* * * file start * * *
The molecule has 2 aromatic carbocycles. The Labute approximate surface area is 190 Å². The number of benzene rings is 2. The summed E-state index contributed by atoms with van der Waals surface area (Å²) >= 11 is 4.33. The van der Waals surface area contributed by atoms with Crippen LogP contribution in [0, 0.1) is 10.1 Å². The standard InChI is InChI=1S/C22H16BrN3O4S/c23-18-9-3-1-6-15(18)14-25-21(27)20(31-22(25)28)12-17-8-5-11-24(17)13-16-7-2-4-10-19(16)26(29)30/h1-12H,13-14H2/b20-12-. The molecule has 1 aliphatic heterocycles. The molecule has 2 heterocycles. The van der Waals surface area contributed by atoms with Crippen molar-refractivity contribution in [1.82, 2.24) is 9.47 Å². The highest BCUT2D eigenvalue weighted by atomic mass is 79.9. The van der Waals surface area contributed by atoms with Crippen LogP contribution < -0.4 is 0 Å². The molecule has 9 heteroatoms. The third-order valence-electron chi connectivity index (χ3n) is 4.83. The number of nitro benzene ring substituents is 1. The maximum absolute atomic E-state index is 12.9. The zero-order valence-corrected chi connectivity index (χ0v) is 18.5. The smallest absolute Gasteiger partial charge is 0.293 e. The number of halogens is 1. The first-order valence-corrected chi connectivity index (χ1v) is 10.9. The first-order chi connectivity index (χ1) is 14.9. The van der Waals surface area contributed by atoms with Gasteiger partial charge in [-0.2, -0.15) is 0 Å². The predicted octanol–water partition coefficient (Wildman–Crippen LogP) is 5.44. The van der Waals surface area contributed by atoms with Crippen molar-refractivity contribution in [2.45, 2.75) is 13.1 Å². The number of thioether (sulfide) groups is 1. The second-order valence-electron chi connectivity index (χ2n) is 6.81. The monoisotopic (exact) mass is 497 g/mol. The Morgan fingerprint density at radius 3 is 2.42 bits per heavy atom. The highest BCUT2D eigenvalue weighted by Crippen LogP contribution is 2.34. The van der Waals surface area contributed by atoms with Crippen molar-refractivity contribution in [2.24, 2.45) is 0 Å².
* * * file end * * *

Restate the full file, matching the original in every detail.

The molecule has 2 aromatic carbocycles. The Labute approximate surface area is 190 Å². The number of benzene rings is 2. The summed E-state index contributed by atoms with van der Waals surface area (Å²) >= 11 is 4.33. The van der Waals surface area contributed by atoms with Crippen LogP contribution in [0, 0.1) is 10.1 Å². The standard InChI is InChI=1S/C22H16BrN3O4S/c23-18-9-3-1-6-15(18)14-25-21(27)20(31-22(25)28)12-17-8-5-11-24(17)13-16-7-2-4-10-19(16)26(29)30/h1-12H,13-14H2/b20-12-. The molecule has 1 aliphatic heterocycles. The molecule has 2 heterocycles. The van der Waals surface area contributed by atoms with Crippen molar-refractivity contribution in [1.82, 2.24) is 9.47 Å². The highest BCUT2D eigenvalue weighted by atomic mass is 79.9. The van der Waals surface area contributed by atoms with Crippen LogP contribution < -0.4 is 0 Å². The molecule has 9 heteroatoms. The third-order valence-electron chi connectivity index (χ3n) is 4.83. The number of nitro benzene ring substituents is 1. The maximum absolute atomic E-state index is 12.9. The zero-order valence-corrected chi connectivity index (χ0v) is 18.5. The smallest absolute Gasteiger partial charge is 0.293 e. The number of halogens is 1. The first-order valence-corrected chi connectivity index (χ1v) is 10.9. The first-order chi connectivity index (χ1) is 14.9. The van der Waals surface area contributed by atoms with Gasteiger partial charge in [-0.2, -0.15) is 0 Å². The predicted octanol–water partition coefficient (Wildman–Crippen LogP) is 5.44. The van der Waals surface area contributed by atoms with Crippen molar-refractivity contribution in [2.45, 2.75) is 13.1 Å². The number of thioether (sulfide) groups is 1. The second-order valence-electron chi connectivity index (χ2n) is 6.81. The monoisotopic (exact) mass is 497 g/mol. The Morgan fingerprint density at radius 3 is 2.42 bits per heavy atom. The highest BCUT2D eigenvalue weighted by Crippen LogP contribution is 2.34. The van der Waals surface area contributed by atoms with Crippen molar-refractivity contribution in [2.24, 2.45) is 0 Å².